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Provides the header files for a stripped-down version of the plog header-only C++ logging library, and a method to log to R’s standard error stream.

Installation

You can install plogr from GitHub with:

# install.packages("devtools")
devtools::install_github("krlmlr/plogr")

Usage

Add LinkingTo: plogr to your DESCRIPTION, and add #include <plogr.h> to all modules where you want to access the logging. If your package has a universal header file which you include from all modules, it’s probably a good idea to insert the #include directive there, so that all of your code has access to logging. The following system header files will be included:

Example

The code shows a small usage example and a demo which we’ll call from R below. (Rcpp is not necessary to use plogr, it is only needed to run the C++ code chunk.) The init_r() function is the only new function added by the R package, and initializes a logger that logs to R’s standard error stream. For further details consult the plog documentation; for compatibility reasons you won’t find the file appenders in this package.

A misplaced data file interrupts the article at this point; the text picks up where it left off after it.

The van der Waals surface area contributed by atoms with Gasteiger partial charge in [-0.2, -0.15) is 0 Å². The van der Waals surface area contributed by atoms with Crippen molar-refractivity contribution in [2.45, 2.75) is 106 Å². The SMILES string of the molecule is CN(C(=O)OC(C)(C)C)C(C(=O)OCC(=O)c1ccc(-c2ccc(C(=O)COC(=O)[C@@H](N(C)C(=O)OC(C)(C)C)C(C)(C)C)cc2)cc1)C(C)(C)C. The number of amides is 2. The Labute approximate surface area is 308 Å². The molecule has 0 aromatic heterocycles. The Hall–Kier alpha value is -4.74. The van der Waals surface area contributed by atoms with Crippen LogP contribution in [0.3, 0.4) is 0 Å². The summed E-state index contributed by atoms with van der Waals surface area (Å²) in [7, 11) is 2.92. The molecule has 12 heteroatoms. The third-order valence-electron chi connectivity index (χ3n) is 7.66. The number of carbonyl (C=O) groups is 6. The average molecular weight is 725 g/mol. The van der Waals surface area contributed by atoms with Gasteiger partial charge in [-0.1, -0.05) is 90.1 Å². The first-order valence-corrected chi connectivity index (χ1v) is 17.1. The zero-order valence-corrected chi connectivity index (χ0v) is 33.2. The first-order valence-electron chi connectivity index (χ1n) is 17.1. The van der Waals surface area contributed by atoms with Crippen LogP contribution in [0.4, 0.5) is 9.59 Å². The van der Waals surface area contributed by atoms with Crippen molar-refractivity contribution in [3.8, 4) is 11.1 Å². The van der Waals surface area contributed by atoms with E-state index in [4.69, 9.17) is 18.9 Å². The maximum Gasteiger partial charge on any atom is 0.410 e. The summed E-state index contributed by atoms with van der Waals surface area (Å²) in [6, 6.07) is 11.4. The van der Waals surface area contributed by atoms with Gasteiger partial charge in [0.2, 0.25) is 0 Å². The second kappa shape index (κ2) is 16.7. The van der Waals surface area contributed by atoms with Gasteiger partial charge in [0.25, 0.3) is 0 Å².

// If we omit this, logging is disabled altogether.
// In a package, you would probably add -DPLOGR_ENABLE to PKG_CPPFLAGS.
#define PLOGR_ENABLE

// [[Rcpp::depends(plogr)]]
#include <plogr.h>

// [[Rcpp::export]]
void plogr_demo() {
  LOG_INFO << "test 1";
  plog::init_r(plog::info);
  LOG_INFO << "test 2";
  LOG_DEBUG << "test 3";
  plog::init_r("DEBUG"); // You can also pass a string
  LOG_INFO << "test 4";
  LOG_DEBUG << "test 5";
}

#include <Rcpp.h> // not necessary to use plogr

The R code below calls the plogr_demo() C++ function defined above. Currently, the messages are printed straight to the standard error stream, so the message capturing mechanisms employed by knitr don’t work. We use a sink with a text connection to capture the messages, and print the contents of the variable to which the text connection assigns.

output <- character()
con <- textConnection("output", "a")
withr::with_message_sink(con, plogr_demo())
close(con)
cat(output, sep = "\n")
#> void [email protected]: test 2
#> void [email protected]: test 4
#> void [email protected]: test 5

Nothing is printed before we actually initialize the logger. Because it is initialized to the info level, the debug log message is not shown, and only “test 2” comes through. After changing the log level, the debug message is also shown.